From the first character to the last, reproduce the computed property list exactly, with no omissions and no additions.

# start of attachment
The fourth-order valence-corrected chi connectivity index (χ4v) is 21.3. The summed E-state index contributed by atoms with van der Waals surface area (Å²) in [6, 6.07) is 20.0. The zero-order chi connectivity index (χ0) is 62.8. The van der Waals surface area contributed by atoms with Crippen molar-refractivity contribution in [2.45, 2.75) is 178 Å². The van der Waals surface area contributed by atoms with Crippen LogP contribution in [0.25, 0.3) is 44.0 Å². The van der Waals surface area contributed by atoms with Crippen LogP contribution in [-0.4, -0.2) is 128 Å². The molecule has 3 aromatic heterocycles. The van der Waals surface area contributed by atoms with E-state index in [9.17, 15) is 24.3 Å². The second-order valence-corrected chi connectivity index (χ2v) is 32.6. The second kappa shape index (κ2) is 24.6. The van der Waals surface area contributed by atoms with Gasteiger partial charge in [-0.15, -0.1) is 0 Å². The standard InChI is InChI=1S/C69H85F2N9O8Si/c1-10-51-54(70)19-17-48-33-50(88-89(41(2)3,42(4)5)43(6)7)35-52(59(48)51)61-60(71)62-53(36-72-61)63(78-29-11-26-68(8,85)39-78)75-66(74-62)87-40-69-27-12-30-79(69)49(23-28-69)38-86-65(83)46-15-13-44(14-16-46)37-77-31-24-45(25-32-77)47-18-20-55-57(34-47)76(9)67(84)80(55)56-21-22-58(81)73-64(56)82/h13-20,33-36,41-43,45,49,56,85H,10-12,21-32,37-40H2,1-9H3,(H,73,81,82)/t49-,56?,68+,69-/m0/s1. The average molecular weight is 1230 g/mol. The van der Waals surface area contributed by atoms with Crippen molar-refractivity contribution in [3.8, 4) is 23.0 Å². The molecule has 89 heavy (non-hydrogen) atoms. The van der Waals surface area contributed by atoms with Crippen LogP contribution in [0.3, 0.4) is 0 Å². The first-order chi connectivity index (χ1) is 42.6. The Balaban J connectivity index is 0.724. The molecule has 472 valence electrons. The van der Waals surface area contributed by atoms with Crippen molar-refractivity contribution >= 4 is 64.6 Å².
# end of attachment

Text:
The fourth-order valence-corrected chi connectivity index (χ4v) is 21.3. The summed E-state index contributed by atoms with van der Waals surface area (Å²) in [6, 6.07) is 20.0. The zero-order chi connectivity index (χ0) is 62.8. The van der Waals surface area contributed by atoms with Crippen molar-refractivity contribution in [2.45, 2.75) is 178 Å². The van der Waals surface area contributed by atoms with Crippen LogP contribution in [0.25, 0.3) is 44.0 Å². The van der Waals surface area contributed by atoms with Crippen LogP contribution in [-0.4, -0.2) is 128 Å². The molecule has 3 aromatic heterocycles. The van der Waals surface area contributed by atoms with E-state index in [9.17, 15) is 24.3 Å². The second-order valence-corrected chi connectivity index (χ2v) is 32.6. The second kappa shape index (κ2) is 24.6. The van der Waals surface area contributed by atoms with Gasteiger partial charge in [-0.15, -0.1) is 0 Å². The standard InChI is InChI=1S/C69H85F2N9O8Si/c1-10-51-54(70)19-17-48-33-50(88-89(41(2)3,42(4)5)43(6)7)35-52(59(48)51)61-60(71)62-53(36-72-61)63(78-29-11-26-68(8,85)39-78)75-66(74-62)87-40-69-27-12-30-79(69)49(23-28-69)38-86-65(83)46-15-13-44(14-16-46)37-77-31-24-45(25-32-77)47-18-20-55-57(34-47)76(9)67(84)80(55)56-21-22-58(81)73-64(56)82/h13-20,33-36,41-43,45,49,56,85H,10-12,21-32,37-40H2,1-9H3,(H,73,81,82)/t49-,56?,68+,69-/m0/s1. The average molecular weight is 1230 g/mol. The van der Waals surface area contributed by atoms with Crippen molar-refractivity contribution in [3.8, 4) is 23.0 Å². The molecule has 89 heavy (non-hydrogen) atoms. The van der Waals surface area contributed by atoms with Crippen LogP contribution in [0.3, 0.4) is 0 Å². The first-order chi connectivity index (χ1) is 42.6. The Balaban J connectivity index is 0.724. The molecule has 472 valence electrons. The van der Waals surface area contributed by atoms with Crippen molar-refractivity contribution >= 4 is 64.6 Å².